Creating Believable Characters in Fiction

There are several ways to establish a connection with the reader to ensure they will read on, the easiest is by having interesting, believable characters.

When writing fiction, creating believable characters is one of the best things that you can do to ensure that your story will be read and treasured. A great fictional character can overcome many things, like a weak plot line or touchy subject matters. How do you create believable characters? The keys to creating believable characters are commonality, originality, dichotomy, desire, and peculiarity.

First, when writing fiction, give your characters some sort of attribute that will allow the reader to identify with them. For a story targeted to housewives and mothers, give the character a little obsession over her thighs. For a mystery, give the character something to worry about, like his family, career or health. The key here is commonality.

Now, while you should give a reader some reason to identify with the character, you don’t want to create a character that just screams cookie-cutter either. If writing about a Private Detective, don’t make him tall, dark and scruffy. Do the unexpected. Make him a woman (but avoid the obvious clichés here too) or bound to a wheelchair. Give your character something unanticipated. In Janet Evanovich’s best selling series, her heroine Stephanie Plum is a female bail-bondsmen with little experience or training. The key here is originality.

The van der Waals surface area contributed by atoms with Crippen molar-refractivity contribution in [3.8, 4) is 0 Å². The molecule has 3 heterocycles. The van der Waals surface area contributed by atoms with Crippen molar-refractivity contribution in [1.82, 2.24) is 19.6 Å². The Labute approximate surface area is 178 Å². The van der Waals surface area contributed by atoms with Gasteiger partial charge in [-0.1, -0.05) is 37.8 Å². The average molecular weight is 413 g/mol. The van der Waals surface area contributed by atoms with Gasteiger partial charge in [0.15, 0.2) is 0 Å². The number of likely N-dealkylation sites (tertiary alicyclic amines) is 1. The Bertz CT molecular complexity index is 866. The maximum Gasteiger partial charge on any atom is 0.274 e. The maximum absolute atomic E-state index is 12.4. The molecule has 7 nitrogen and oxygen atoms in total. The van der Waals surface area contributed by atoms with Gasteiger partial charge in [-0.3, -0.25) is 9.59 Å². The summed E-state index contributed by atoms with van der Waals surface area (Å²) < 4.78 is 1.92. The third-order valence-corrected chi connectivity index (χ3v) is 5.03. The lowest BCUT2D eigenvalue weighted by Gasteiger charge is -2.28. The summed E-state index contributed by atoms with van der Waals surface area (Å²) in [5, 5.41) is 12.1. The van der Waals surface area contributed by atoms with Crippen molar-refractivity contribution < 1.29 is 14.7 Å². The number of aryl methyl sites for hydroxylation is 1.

Lemonade without either the sugar or the lemons would be unpalatable, and so, every believable character needs contrasting elements. Good versus evil, or desires fighting with responsibilities. A conniving, flashy lawyer is boring, until we learn that he doesn’t own a car or lives in a run down neighborhood. A reader would wonder why, and they would continue reading to find out. Dichotomy is the key here.

Give your fictional character desires, something to accomplish, because without something driving the character, a reader won’t want to follow him into the story. Maybe your struggling artist wants to be famous as a way to win a girl. Maybe a harried housewife wants to go back to school for a career and some sanity. Maybe a terminally ill woman wants to live long enough to give birth to her only child. This shouldn’t be confused with plotting. Plotting is what happens in the story and the ambition is what makes your character do certain things throughout the story. The key here is desire.

We all have our quirks—that’s what makes us different and that’s what also makes for interesting and believable characters. The character Adrian Monk (played by Tony Shalhoub on USA Network’s show Monk) is a detective with a whole host of phobias, and viewers love him. Don’t give a character a slew of quirks though, because you would risk turning your reader off. Instead, a few well placed oddities will make your character more fallible and human. Maybe he still drinks Tang by the gallon even as a forty-year-old man. Maybe a woman drives the exact same route to work every day because she believes that to deviate would invite catastrophe. Whatever you give your character, the key here is peculiarity.

If you take care in giving your characters life and breath by using the keys outlined—commonality, originality, dichotomy, desire, and peculiarity—you will be closer to creating a story that someone will read and characters that they will believe and identify with.

Elements of Fiction Writing – Characters & Viewpoint

 

 

 

 

 

 

 

 Getting into Character

 

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Posted on August 15, 2011, in books, Indie authors, learning, publishing, Reading and writing, Writing and tagged , , , , , , , . Bookmark the permalink. Leave a comment.

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